Michael Peterson: Comments on the Great Books at Wright College

Dec 27, 2015 by

GreatBooksStudentSocietyAn Interview with Michael Peterson: Comments on the Great Books at Wright College

Michael F. Shaughnessy –

1) Michael, can you first tell us about your education and experience?

Originally, I trained as a high-school English teacher (BA and MA, Northeastern Illinois University). I taught high school for 17 years, mostly at St. Patrick High School in Chicago, where I taught AP and Honors Senior English, courses which included nearly all Great Books. After being hired at Wright College, I received my PhD. in English Literature from Northern Illinois University. My dissertation examines couplets and sententiae in Shakespeare’s Sonnets.

2) Now when did you first get involved with the Great Books?

When I first came to Wright College as an adjunct professor in 1999, I began working with Bruce Gans, the co-creator and director of the Great Books program. After I received a full-time position in 2001, I became more involved in the program, teaching Great Books courses and presenting at symposia. Under Bruce’s direction, I also contributed a Great Books course module to the newly-created National Great Books Curriculum (http://www.nationalgreatbooks.com/modules/) and published an article in the faculty section of the Great Books Curriculum journal, Symposium. (http://www.nationalgreatbooks.com/pdf/issue3.pdf)

3) I understand the program at Wright College has been operating for almost 20 years. What is the general student reaction?

Students have been enthusiastic and appreciative of the program. Each semester, officers of our student club, the Great Books Student Society, meet weekly to plan events and discuss literature. Students in the general population, often those enrolled in the 75-80 Great Books courses offered each semester, attend symposia, the banned book discussion, speaker events, and various readings. Although we are a commuter college and our students tend to be very busy, events commonly attract approximately 100 students, faculty and staff.

4) Can you give us an example of some of the most beloved books or celebrated books that both students and faculty enjoy?

Each school year we have common readings for faculty and students, and this year they include Tolstoy’s “The Death of Ivan Ilych,” Marcus Aurelius’ Meditations, Dostoevsky’s Crime and Punishment, Borge’s short stories, and Wilde’s The Picture of Dorian Gray. At the banned book discussion, student speakers presented on George Orwell’s Animal Farm, Chinua Achebe’s Things Fall Apart, and Kate Chopin’s The Awakening. All of these have been popular with student and teachers.

5) You are having an event this evening (Nov 4th) at your events theatre featuring Brendon Zatirka, Daniel McClymonds and Adrian Guiu. What will these presentors be speaking about and how does this fit into the Great Books?

At the Nov. 4th Faculty Symposium, each speaker discussed a work of literature regarding this school year’s Great Books theme, metamorphosis. The works used as the basis for these discussions included Malory’s Morte d’Arthur, Ovid’s Metamorphoses, Dante’s Divine Comedy, as well as Buddhist teachings. After the presentations, students and other faculty asked questions and offered their own observations about the specific works, the theme, and other Great Books.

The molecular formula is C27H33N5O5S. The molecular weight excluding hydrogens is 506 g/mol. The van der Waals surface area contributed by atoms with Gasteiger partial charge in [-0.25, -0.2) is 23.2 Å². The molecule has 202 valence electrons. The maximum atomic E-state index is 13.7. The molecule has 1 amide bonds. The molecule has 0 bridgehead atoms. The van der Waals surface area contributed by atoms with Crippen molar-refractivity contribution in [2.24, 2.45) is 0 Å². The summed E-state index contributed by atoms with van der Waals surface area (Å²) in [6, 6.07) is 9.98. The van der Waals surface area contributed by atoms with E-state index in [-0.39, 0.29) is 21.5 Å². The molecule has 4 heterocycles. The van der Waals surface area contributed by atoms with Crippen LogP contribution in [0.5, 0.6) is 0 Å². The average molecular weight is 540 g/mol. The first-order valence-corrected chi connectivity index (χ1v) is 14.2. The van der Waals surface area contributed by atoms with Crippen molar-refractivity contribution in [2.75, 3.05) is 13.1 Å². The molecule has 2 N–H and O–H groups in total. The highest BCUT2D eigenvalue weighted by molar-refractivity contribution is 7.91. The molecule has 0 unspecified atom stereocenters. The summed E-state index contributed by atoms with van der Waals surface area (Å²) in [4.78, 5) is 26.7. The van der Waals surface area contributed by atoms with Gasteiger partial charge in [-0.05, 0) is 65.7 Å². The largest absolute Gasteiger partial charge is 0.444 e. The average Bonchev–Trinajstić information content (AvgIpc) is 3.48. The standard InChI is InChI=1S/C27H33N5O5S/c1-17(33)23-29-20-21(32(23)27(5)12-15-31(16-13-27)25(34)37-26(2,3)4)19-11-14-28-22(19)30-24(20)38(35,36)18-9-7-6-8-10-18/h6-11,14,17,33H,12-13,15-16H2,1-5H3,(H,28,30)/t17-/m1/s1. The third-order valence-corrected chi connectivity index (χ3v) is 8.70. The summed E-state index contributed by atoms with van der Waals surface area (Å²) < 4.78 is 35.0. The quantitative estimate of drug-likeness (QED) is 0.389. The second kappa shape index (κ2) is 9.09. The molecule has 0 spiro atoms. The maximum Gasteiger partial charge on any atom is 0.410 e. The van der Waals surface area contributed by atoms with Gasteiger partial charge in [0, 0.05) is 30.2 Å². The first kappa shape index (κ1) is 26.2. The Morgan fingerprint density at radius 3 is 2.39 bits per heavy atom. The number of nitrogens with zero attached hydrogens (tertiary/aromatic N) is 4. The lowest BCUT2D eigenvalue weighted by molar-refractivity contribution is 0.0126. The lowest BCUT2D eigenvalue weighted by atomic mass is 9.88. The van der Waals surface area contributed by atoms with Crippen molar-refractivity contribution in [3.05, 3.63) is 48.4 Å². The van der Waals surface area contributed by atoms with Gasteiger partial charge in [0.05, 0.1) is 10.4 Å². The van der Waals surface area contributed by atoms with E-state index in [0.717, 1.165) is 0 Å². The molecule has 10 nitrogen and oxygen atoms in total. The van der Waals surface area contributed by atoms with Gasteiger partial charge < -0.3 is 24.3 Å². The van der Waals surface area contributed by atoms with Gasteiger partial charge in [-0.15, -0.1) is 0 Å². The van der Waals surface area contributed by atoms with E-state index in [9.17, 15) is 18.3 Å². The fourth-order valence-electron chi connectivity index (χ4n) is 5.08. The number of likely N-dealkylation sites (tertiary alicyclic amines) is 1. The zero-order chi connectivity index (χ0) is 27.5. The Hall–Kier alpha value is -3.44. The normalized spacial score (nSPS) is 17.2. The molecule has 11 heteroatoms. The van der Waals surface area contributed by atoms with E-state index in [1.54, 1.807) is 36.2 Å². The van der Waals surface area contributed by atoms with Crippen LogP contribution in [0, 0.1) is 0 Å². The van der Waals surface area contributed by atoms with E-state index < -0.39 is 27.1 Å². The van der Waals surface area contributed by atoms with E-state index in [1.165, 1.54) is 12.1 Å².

6) Who are some of the faculty members involved and what have been some of their accomplishments?

There are approximately 35 Great Books faculty at Wright College, teachers who bring to the program an extensive variety of experiences and accomplishments. At least 50% of the readings for a Great Books course are drawn from the Great Books list, and faculty supplement these readings with widely different literary, philosophical, and critical works. This assortment of pedagogical approaches and influences create a rich tapestry of Great Books instruction here at Wright.

7) What have I neglected to ask?

Wright College’s Great Books Program is the first of its kind, created by Professor Bruce Gans and then Dean of Instruction Don Barshis and maintained through the efforts of countless others.

•      The model for Great Books Curricula has been implemented at Harold Washington, Oakton College, Santa Barbara College, and Arapahoe College. This model was established through $450,000 in grants from the U.S. Department of Education Fund for the Improvement of Post-Secondary Education and the National Endowment for the Humanities. Other programs initiated through this work include Monterey Community College in California

•      The National Great Books Curriculum, a consortium found at www.nationalgreatbooks.com has Wright’s program at its center. The web site is a national resource for pedagogy and a practical, step-by-step process for initiating and running a Great Books Curriculum

•      The mission statement of the NGBC mentions the importance of Great Books for under-prepared students: “[The National Great Books Curriculum] came into existence as a labor of love forged out of practical as well as philosophical concerns about how to best help under prepared and minority student populations obtain a meaningful, sustaining liberal education while in the process strengthening such skills as critical thinking.

•      The Great Books Curriculum established Symposium, the first and only scholarly journal written entirely by students on Great Books authors and their works in the community college setting.

•      The Great Books Curriculum was started and is run entirely by faculty who have sustained it now for twenty years. Roughly 25% of the faculty are affiliated with the program.

Michael Peterson
English Faculty and Great Books Program Coordinator
Wright College, Chicago
773-481-8583
mpetersen@ccc.edu

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